Consumers are likely wasting much more food than commonly believed, according to a study published February 12, 2020 in the open-access journal PLOS ONE by Monika van den Bos Verma and colleagues from Wageningen University and Research, The Netherlands.
The Food and Agriculture Organization of the United Nations (FAO) estimated that in 2005, one third of all food available for human consumption was wasted (in this context, "waste" refers to food fit for human consumption which went uneaten). This figure has continued to serve as reference for the extent of global food waste. However, the FAO methodology does not factor in consumer behavior regarding food waste and considers food supply alone in determining the extent of food waste. This study is the first to investigate if and how consumer affluence may affect food waste.
Using a human metabolism model and data from FAO, the World Bank, and the World Health Organization, van den Bos Verma and colleagues quantified the relationship between food waste and consumer affluence. Using this model, they created an international dataset providing estimates of global as well as country specific food waste.
The authors found that once consumer affluence reaches a spending threshold of approximately $6.70/day per capita per day, consumer food waste starts to rise—increasing rapidly with rising affluence at first, and then at much slower rates at higher levels of affluence.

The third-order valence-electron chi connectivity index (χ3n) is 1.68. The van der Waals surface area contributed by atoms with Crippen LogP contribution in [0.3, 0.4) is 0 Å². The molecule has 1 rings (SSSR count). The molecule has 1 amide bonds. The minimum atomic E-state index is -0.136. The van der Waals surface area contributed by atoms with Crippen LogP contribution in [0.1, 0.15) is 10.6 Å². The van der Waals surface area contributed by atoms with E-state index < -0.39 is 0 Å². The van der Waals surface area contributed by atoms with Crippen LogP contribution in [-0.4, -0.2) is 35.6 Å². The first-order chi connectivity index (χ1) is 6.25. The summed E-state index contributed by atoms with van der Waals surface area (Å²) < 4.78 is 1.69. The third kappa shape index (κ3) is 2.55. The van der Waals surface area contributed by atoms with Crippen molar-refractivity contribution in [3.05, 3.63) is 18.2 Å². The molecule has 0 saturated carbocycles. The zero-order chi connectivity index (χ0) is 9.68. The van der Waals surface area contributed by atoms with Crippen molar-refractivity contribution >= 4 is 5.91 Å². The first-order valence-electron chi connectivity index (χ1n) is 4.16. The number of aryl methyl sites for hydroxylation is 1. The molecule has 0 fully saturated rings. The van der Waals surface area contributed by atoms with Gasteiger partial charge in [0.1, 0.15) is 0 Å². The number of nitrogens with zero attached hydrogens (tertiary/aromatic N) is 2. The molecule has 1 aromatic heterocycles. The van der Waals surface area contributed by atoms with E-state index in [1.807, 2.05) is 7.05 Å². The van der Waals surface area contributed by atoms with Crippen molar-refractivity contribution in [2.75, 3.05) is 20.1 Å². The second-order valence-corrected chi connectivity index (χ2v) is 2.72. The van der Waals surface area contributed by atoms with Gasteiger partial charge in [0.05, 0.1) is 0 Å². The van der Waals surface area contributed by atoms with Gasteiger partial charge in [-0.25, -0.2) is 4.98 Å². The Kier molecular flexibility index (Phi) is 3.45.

Their data also showed that FAO's estimates of consumer food waste may be too low. While FAO estimated food waste to be 214 Kcal/day per capita in 2015, this model estimated food waste as 527 Kcal/day per capita for the same year.
This work relies on the accuracy of FAO's data, which may not always be complete (for instance, low-income country surveys don't always include food from subsistence farming). The authors also note there are many consumer attributes that may affect food wastage beyond affluence.
However, this work suggests that to achieve low global food waste, a joint focus on 1) reducing high food waste levels in high income countries, and 2) preventing waste levels from rising rapidly in lower-middle income countries where affluence is increasing may be needed. The authors believe that the method behind this study can be used as a basis to introduce the affluence elasticity of waste as a new concept in future models, better understand and assess current food waste magnitudes, and help measure global progress in reducing food waste.
The authors add: "Novel research using energy requirement and consumer affluence data shows that consumers waste more than twice as much food as is commonly believed. It provides a new globally comparable base against which one can measure progress on the international food waste target (SDG12), and suggests a threshold level of consumer affluence around which to launch intervention policies to prevent food waste from becoming a big problem."